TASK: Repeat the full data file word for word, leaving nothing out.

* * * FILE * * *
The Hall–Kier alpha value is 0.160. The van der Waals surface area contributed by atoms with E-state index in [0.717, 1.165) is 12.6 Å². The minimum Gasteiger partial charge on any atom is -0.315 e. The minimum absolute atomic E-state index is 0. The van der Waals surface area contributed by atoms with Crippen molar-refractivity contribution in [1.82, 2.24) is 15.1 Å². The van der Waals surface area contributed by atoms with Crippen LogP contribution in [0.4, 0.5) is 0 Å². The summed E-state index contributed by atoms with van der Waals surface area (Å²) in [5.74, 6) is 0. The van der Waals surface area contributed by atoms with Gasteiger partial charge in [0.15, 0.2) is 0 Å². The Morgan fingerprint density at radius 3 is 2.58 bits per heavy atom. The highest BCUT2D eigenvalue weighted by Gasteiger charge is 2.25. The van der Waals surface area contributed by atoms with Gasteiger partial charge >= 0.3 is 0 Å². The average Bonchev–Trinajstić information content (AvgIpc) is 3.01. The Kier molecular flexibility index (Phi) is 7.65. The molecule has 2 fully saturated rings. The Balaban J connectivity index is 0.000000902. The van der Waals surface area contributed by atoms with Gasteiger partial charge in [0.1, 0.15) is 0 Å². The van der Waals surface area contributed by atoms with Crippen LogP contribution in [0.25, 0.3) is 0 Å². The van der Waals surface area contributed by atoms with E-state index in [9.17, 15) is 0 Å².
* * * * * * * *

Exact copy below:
The Hall–Kier alpha value is 0.160. The van der Waals surface area contributed by atoms with E-state index in [0.717, 1.165) is 12.6 Å². The minimum Gasteiger partial charge on any atom is -0.315 e. The minimum absolute atomic E-state index is 0. The van der Waals surface area contributed by atoms with Crippen molar-refractivity contribution in [1.82, 2.24) is 15.1 Å². The van der Waals surface area contributed by atoms with Crippen LogP contribution in [0.4, 0.5) is 0 Å². The summed E-state index contributed by atoms with van der Waals surface area (Å²) in [5.74, 6) is 0. The van der Waals surface area contributed by atoms with Gasteiger partial charge in [0.15, 0.2) is 0 Å². The Morgan fingerprint density at radius 3 is 2.58 bits per heavy atom. The highest BCUT2D eigenvalue weighted by Gasteiger charge is 2.25. The van der Waals surface area contributed by atoms with Gasteiger partial charge >= 0.3 is 0 Å². The average Bonchev–Trinajstić information content (AvgIpc) is 3.01. The Kier molecular flexibility index (Phi) is 7.65. The molecule has 2 fully saturated rings. The Balaban J connectivity index is 0.000000902. The van der Waals surface area contributed by atoms with Gasteiger partial charge in [0.1, 0.15) is 0 Å². The van der Waals surface area contributed by atoms with Crippen LogP contribution in [0.25, 0.3) is 0 Å². The van der Waals surface area contributed by atoms with E-state index in [9.17, 15) is 0 Å².